The first-of-class nuclear-powered aircraft carrier USS Gerald R. Ford (CVN-78) conducted tests of a number of combat systems while underway in the Atlantic Ocean in March and April of this year, the U.S. Navy said in an April 7 statement.
The tests took place as part of the carrier’s post-delivery test and trials (PDT&T) phase and are designed to stress the Ford’s combat system capabilities and validate the integration of new defense technologies.
The carrier’s first certification of integrated combat systems tested the Air Traffic Control Radar Beacon (ATCRB) and Identification of Friend or Foe (IFF), according to the Navy. The tests were conducted over several days and evaluated the ATCRB’s ability to track air and surface contacts and to identify friendly and enemy aircraft using an advanced IFF system.
“SBDT is a stepping stone towards Ford’s Combat Systems Ship Qualification Trial (CSSQT), and follow-on operational tests by the Navy,” Commander William Buell, the carrier’s combat direction center officer, was quoted as saying. “Our SBDT operations ran very smoothly, which is a good indicator of future success on CSSQT.”
SBDT also included an up-load of simulated munitions for operators in the carrier’s Combat Direction Center (CDC) to simulate engaging the aircraft.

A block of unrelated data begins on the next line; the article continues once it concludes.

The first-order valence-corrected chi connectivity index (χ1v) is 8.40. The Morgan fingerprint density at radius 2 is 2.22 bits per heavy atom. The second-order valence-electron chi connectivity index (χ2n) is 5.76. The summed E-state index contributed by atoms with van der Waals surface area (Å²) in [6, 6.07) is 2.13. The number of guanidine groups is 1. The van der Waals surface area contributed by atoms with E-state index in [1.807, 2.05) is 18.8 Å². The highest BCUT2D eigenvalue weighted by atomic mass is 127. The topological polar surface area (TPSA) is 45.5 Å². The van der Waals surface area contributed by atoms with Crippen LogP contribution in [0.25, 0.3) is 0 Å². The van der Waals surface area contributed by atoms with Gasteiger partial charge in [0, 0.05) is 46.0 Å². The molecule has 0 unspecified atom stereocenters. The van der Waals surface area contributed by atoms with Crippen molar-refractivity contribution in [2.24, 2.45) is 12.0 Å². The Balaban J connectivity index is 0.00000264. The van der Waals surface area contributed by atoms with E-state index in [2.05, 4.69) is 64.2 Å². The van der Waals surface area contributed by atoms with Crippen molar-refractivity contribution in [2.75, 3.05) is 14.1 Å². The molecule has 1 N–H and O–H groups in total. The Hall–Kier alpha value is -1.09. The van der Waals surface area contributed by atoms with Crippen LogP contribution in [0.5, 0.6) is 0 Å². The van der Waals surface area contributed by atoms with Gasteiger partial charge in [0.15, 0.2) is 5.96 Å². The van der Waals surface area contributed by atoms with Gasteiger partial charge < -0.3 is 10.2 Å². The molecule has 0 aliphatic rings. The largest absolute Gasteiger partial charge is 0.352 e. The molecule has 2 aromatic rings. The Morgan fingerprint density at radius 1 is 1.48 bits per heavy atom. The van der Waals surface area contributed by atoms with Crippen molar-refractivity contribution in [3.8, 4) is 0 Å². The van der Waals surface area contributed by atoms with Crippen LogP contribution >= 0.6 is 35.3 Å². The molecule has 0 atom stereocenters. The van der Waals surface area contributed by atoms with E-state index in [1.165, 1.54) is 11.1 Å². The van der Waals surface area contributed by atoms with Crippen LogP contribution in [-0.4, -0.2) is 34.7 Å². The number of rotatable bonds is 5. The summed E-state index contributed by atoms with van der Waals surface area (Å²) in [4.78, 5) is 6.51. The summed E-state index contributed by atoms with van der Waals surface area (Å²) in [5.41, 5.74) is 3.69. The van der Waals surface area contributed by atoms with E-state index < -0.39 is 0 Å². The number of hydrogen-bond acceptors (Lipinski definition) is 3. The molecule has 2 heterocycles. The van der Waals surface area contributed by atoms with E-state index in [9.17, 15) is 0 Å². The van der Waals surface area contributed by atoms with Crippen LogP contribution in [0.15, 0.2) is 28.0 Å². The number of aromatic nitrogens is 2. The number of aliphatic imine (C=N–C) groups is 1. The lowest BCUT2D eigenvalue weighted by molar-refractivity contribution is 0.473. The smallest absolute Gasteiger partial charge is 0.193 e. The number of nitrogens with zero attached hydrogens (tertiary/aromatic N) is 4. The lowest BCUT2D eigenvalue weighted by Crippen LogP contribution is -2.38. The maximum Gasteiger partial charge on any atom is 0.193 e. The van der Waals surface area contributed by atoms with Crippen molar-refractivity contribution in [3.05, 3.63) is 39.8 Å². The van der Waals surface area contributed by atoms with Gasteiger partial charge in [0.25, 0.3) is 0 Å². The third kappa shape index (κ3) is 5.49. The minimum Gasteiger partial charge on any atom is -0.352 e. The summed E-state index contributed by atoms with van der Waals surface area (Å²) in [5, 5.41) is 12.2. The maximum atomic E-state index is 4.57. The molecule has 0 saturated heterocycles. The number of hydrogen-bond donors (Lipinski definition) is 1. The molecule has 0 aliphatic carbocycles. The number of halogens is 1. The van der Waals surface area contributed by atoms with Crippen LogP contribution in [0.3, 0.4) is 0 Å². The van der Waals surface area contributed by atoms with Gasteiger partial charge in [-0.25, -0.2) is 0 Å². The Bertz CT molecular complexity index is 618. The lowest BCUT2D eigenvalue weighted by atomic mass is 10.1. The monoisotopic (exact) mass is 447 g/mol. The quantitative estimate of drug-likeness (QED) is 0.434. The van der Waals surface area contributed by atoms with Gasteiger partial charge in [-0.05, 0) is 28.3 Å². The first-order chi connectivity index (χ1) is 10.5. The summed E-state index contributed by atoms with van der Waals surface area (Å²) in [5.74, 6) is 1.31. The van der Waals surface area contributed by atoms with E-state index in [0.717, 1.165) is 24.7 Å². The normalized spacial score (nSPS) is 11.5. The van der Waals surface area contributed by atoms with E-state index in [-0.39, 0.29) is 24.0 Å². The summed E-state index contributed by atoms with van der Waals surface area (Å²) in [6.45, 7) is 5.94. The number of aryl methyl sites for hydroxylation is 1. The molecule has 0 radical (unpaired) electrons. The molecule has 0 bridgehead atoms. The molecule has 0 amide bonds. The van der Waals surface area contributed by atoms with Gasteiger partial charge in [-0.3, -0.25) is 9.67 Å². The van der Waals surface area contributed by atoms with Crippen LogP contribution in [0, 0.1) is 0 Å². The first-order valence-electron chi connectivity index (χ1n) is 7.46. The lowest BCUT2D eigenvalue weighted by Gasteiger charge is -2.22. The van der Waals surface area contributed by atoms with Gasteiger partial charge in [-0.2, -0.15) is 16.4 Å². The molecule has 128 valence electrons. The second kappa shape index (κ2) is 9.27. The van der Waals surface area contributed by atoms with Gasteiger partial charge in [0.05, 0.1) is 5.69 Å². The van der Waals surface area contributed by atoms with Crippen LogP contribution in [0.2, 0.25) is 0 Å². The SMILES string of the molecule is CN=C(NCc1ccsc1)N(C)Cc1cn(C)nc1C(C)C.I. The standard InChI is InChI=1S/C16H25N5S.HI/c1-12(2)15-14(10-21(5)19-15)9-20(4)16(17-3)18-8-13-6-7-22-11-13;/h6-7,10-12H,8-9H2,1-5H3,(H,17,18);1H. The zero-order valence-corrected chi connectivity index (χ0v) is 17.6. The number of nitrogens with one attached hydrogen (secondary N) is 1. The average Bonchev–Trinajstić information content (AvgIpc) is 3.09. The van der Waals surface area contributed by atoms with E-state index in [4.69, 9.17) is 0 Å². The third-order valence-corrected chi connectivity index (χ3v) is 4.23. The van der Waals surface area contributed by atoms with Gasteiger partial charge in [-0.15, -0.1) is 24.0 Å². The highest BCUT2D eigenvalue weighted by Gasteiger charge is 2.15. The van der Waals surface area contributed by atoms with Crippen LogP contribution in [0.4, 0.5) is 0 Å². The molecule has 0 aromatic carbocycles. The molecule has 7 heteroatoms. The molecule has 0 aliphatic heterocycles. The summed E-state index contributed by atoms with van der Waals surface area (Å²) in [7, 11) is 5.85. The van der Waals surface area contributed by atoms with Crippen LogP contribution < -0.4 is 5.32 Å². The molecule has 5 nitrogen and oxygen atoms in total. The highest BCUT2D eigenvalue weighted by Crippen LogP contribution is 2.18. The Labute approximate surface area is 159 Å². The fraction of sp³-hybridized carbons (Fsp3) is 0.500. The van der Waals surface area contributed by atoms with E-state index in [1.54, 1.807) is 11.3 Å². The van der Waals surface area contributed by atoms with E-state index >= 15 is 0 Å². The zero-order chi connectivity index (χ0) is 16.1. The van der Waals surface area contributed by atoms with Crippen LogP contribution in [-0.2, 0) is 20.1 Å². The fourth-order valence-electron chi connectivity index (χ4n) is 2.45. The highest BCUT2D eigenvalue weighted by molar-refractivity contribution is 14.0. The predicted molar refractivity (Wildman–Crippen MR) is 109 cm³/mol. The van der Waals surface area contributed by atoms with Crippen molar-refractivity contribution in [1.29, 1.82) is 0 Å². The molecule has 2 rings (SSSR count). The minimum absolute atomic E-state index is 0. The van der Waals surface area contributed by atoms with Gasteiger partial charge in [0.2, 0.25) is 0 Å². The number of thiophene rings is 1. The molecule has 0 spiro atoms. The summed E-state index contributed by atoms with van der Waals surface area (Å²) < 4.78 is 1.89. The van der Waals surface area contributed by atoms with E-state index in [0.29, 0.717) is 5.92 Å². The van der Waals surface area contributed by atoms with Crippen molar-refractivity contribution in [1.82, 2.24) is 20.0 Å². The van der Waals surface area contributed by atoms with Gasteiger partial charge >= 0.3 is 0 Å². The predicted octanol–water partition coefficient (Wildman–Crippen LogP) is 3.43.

“It was encouraging to see the results of our collective labor pay off and prove the warfighting capability of the class,” a fire controlman was quoted as saying, according to the Navy press release. “Without these self-defense systems, Gerald R. Ford wouldn’t be able to deliver lethal effects to our nation’s adversaries.”
Last February, U.S. defense contractor Raytheon and the U.S. Navy conducted the first-ever live fire test of the Ford’s so-called Ship Self Defense System (SSDS) Integrated Combat System on the U.S. Navy’s Self Defense Ship.
A recent U.S. government report revealed problems with three combat systems of the Ford: the SLQ‑32(V)6 electronic warfare system, the SPY-3 Multi‑Function Radar (MFR), and the Cooperative Engagement Capability (CEC).
The Ford incorporates a number of untried new technologies including advanced weapons elevators, main turbine generators, a new dual-band radar system, a new advanced arresting gear, as well as a new electromagnetic aircraft launch system.
The carrier also completed its Flight Deck Certification (FDC) and Carrier Air Traffic Control Center (CATCC) Certification on March 20. Over a two-day period, F/A-18E and F/A-18F Super Hornets 8 conducted 123 day, and 42 night cats and traps (catapult launches and recoveries) aboard the carrier, according to the Navy.
The Ford, commissioned in July 2017, is the most expensive warship in U.S. Navy history, with total procurement cost amounting to around $13 billion.